Meals and data: How is the food delivery industry evolving?

Our relationship with food and meals is constantly evolving: online shopping and home delivery are becoming more common among people of all ages and are especially predominant in the 18-34 age group. Delivery companies base their business models on the data produced from these new ways of consumption.

How do 18-35 year olds eat? In 2017, Kingcom did a study on the eating habits of millennials. This study revealed that 18-34 year olds are changing the social dimension of food with their massive use of internet during all stages of consumption. They want to generate revenue via mobile apps (33% of 18-34 year olds), shop online (44% of 18-25 year olds) and have regular meals (61% versus 34% of all the population) and then share the photos of their meals on social networks (46% of 18-34 year olds and 50% of 18-25 year olds). Though brands and restaurants can extract data from these online behaviors and accordingly adapt their offer, some have gone a step further and built their customer relations and marketing through their exchanges on social media.

With active social media communication, three brands emerged as favorites of millennials: Michel and Augustin, Innocent and Ben & Jerry’s. Shouldn’t all brands adopt a social strategy like them?

The future of food delivery

The food delivery industry has recently witnessed a strong boost with the development of geo-location services and mobile applications. Brands like Deliveroo, Foodora and Uber Eats have established themselves in big cities. The competition is tough in this industry; how can these companies stand out in the long run? In 2016 end, Just Eat, also known as Allo Resto in France, had forecasted the future of food delivery. For simpler and faster orders, artificial intelligence, Internet of Things and even augmented reality are some technologies that will drive innovation. The food delivery company stated that in future, we will be able to browse a menu and see the dishes as they really are with the help of 3D glasses, give our voice commands to Alexa and Amazon Echo, manage bulk orders by paying for each item through Apple TV or Xbox One apps and direct our complaints to dedicated chat-bots. Will one day, we will see food delivery being done by autonomous robots equipped with heating systems? As of now, however, there are security concerns!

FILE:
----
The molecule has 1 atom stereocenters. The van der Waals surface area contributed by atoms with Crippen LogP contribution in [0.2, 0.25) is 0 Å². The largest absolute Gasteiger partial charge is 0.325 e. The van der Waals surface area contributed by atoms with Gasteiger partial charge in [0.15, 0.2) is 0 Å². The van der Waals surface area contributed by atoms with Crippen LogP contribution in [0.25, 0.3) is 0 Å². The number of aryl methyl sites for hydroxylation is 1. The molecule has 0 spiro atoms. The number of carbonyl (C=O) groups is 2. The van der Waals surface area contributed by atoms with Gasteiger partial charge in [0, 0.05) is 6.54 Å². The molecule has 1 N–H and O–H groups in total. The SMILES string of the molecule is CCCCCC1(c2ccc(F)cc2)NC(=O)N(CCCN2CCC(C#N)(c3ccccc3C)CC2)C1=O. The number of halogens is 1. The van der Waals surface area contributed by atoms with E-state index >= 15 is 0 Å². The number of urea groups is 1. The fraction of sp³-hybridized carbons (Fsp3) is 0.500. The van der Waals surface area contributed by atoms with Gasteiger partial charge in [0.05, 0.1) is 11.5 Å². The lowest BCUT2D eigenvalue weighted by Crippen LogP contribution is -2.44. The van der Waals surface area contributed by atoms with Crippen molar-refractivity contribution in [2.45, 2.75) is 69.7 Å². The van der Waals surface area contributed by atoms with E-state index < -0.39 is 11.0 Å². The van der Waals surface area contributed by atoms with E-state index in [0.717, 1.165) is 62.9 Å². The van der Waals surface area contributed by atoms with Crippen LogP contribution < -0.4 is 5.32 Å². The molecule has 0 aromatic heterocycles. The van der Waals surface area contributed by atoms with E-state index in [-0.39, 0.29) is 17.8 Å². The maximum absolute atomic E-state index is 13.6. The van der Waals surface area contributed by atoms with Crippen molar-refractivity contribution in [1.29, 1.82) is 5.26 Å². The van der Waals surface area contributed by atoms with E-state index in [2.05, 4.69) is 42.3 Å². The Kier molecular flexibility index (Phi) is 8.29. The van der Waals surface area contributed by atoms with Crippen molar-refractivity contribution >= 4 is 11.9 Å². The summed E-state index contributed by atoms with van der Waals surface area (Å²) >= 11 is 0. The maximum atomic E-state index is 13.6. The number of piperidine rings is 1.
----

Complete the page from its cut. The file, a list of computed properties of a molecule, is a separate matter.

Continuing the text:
In B2B, what made data more important?

One can easily guess how important data is for a restaurant owner to analyze his market. With it, he can answer questions like which dishes are most popular and in which delivery areas? By using predictive analytics, it is possible to estimate the profitability of a potential launch or adding a delivery zone. Thus, data can also help in business development. In France, new food tech businesses usually focus on a single aspect of the food industry. For example, delivery services like Foodora, Allo Resto and Deliveroo focus on mode of delivery or proximity to restaurant partners or quick delivery. Uber Eats promises to deliver in less than 10 minutes, thanks to its everyday selection of partner restaurants, its accurate prediction of demand and its positioning of drivers dedicated to this service in the catchment area. However, the business model of these intermediaries specializing in data is sometimes fragile. For example, Take Eat Easy collapsed into bankruptcy in July 2016.

Cooking with the data

So, to succeed with data, should we target the entire food chain? EatFresh, a Bangaluru (India) based startup shows that the entire business model that can be optimized with data. Operating from a central kitchen that operates 200 smaller hubs in the city, this company offers a daily-rotating menu prepared by starred chefs and delivers hot & fresh food within 30 minutes of order. All hubs are equipped with ovens, steamers and connected fridges: temperature and humidity are automatically controlled and managed. The boxes in which food items are packed have QR codes. The deliverymen are provided with scanners to read these codes for information. Real-time data is also used for preventive maintenance (a device that automatically turns off if the temperature is lower than normal for more than 5mins), for modifying the raw material orders as well as for changing the menus according to popularity.

More articles